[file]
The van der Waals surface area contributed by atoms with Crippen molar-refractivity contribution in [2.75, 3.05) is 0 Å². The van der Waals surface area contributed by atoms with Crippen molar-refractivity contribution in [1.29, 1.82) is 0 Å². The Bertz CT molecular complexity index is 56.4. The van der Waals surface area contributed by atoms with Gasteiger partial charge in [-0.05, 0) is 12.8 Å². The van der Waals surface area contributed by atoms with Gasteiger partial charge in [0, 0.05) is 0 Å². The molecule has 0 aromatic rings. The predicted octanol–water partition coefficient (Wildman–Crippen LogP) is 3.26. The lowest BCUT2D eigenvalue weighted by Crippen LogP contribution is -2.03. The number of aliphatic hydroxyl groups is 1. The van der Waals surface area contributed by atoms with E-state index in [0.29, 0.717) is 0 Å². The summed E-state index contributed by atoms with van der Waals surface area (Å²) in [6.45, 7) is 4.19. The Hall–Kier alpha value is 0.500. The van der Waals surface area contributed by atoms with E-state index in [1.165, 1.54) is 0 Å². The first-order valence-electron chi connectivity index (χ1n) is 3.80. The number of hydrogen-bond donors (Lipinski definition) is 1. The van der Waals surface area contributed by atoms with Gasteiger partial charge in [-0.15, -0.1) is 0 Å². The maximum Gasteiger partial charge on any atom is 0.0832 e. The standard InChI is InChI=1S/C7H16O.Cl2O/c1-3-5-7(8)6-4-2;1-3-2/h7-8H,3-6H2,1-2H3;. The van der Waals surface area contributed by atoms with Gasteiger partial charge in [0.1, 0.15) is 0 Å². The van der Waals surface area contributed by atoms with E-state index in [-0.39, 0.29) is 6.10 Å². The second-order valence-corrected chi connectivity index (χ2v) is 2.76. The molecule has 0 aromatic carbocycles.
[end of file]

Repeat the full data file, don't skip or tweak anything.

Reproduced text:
The van der Waals surface area contributed by atoms with Crippen molar-refractivity contribution in [2.75, 3.05) is 0 Å². The van der Waals surface area contributed by atoms with Crippen molar-refractivity contribution in [1.29, 1.82) is 0 Å². The Bertz CT molecular complexity index is 56.4. The van der Waals surface area contributed by atoms with Gasteiger partial charge in [-0.05, 0) is 12.8 Å². The van der Waals surface area contributed by atoms with Gasteiger partial charge in [0, 0.05) is 0 Å². The molecule has 0 aromatic rings. The predicted octanol–water partition coefficient (Wildman–Crippen LogP) is 3.26. The lowest BCUT2D eigenvalue weighted by Crippen LogP contribution is -2.03. The number of aliphatic hydroxyl groups is 1. The van der Waals surface area contributed by atoms with E-state index in [0.29, 0.717) is 0 Å². The summed E-state index contributed by atoms with van der Waals surface area (Å²) in [6.45, 7) is 4.19. The Hall–Kier alpha value is 0.500. The van der Waals surface area contributed by atoms with E-state index in [1.165, 1.54) is 0 Å². The first-order valence-electron chi connectivity index (χ1n) is 3.80. The number of hydrogen-bond donors (Lipinski definition) is 1. The van der Waals surface area contributed by atoms with Gasteiger partial charge in [-0.15, -0.1) is 0 Å². The maximum Gasteiger partial charge on any atom is 0.0832 e. The standard InChI is InChI=1S/C7H16O.Cl2O/c1-3-5-7(8)6-4-2;1-3-2/h7-8H,3-6H2,1-2H3;. The van der Waals surface area contributed by atoms with Gasteiger partial charge in [0.1, 0.15) is 0 Å². The van der Waals surface area contributed by atoms with E-state index in [-0.39, 0.29) is 6.10 Å². The second-order valence-corrected chi connectivity index (χ2v) is 2.76. The molecule has 0 aromatic carbocycles.